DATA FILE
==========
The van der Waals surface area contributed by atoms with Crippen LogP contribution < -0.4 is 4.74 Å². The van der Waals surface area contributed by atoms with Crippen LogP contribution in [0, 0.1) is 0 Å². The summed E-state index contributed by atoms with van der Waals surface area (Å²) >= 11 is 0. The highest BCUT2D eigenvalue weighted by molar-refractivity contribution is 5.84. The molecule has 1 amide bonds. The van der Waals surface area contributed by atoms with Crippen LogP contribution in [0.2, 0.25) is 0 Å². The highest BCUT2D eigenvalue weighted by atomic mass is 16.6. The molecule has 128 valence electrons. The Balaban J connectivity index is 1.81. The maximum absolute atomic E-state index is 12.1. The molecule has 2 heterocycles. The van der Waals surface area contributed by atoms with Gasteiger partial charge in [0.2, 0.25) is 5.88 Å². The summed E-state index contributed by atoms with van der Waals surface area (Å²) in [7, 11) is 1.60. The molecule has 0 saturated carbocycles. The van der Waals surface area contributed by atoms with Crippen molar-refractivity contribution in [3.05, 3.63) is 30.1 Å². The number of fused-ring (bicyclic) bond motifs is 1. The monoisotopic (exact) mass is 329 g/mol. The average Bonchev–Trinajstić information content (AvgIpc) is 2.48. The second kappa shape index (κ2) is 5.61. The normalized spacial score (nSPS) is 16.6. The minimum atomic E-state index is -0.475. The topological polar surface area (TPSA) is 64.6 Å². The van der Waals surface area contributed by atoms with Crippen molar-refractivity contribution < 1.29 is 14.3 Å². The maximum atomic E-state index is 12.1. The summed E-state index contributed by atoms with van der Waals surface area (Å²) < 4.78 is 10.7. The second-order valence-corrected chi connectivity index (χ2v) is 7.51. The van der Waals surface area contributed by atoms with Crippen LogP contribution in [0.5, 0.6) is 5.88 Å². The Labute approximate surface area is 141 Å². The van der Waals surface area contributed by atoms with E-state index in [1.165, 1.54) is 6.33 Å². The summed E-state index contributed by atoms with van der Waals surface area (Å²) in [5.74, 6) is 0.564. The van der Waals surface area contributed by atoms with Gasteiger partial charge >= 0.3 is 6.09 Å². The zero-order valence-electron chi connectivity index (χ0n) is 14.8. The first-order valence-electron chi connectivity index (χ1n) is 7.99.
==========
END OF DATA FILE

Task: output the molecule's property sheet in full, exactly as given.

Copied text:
The van der Waals surface area contributed by atoms with Crippen LogP contribution < -0.4 is 4.74 Å². The van der Waals surface area contributed by atoms with Crippen LogP contribution in [0, 0.1) is 0 Å². The summed E-state index contributed by atoms with van der Waals surface area (Å²) >= 11 is 0. The highest BCUT2D eigenvalue weighted by molar-refractivity contribution is 5.84. The molecule has 1 amide bonds. The van der Waals surface area contributed by atoms with Crippen LogP contribution in [0.2, 0.25) is 0 Å². The highest BCUT2D eigenvalue weighted by atomic mass is 16.6. The molecule has 128 valence electrons. The Balaban J connectivity index is 1.81. The maximum absolute atomic E-state index is 12.1. The molecule has 2 heterocycles. The van der Waals surface area contributed by atoms with Gasteiger partial charge in [0.2, 0.25) is 5.88 Å². The summed E-state index contributed by atoms with van der Waals surface area (Å²) in [7, 11) is 1.60. The molecule has 0 saturated carbocycles. The van der Waals surface area contributed by atoms with Crippen molar-refractivity contribution in [3.05, 3.63) is 30.1 Å². The number of fused-ring (bicyclic) bond motifs is 1. The monoisotopic (exact) mass is 329 g/mol. The average Bonchev–Trinajstić information content (AvgIpc) is 2.48. The second kappa shape index (κ2) is 5.61. The normalized spacial score (nSPS) is 16.6. The minimum atomic E-state index is -0.475. The topological polar surface area (TPSA) is 64.6 Å². The van der Waals surface area contributed by atoms with Crippen molar-refractivity contribution < 1.29 is 14.3 Å². The maximum atomic E-state index is 12.1. The summed E-state index contributed by atoms with van der Waals surface area (Å²) < 4.78 is 10.7. The second-order valence-corrected chi connectivity index (χ2v) is 7.51. The van der Waals surface area contributed by atoms with Crippen LogP contribution in [0.5, 0.6) is 5.88 Å². The Labute approximate surface area is 141 Å². The van der Waals surface area contributed by atoms with E-state index in [1.165, 1.54) is 6.33 Å². The summed E-state index contributed by atoms with van der Waals surface area (Å²) in [5.74, 6) is 0.564. The van der Waals surface area contributed by atoms with Gasteiger partial charge >= 0.3 is 6.09 Å². The zero-order valence-electron chi connectivity index (χ0n) is 14.8. The first-order valence-electron chi connectivity index (χ1n) is 7.99.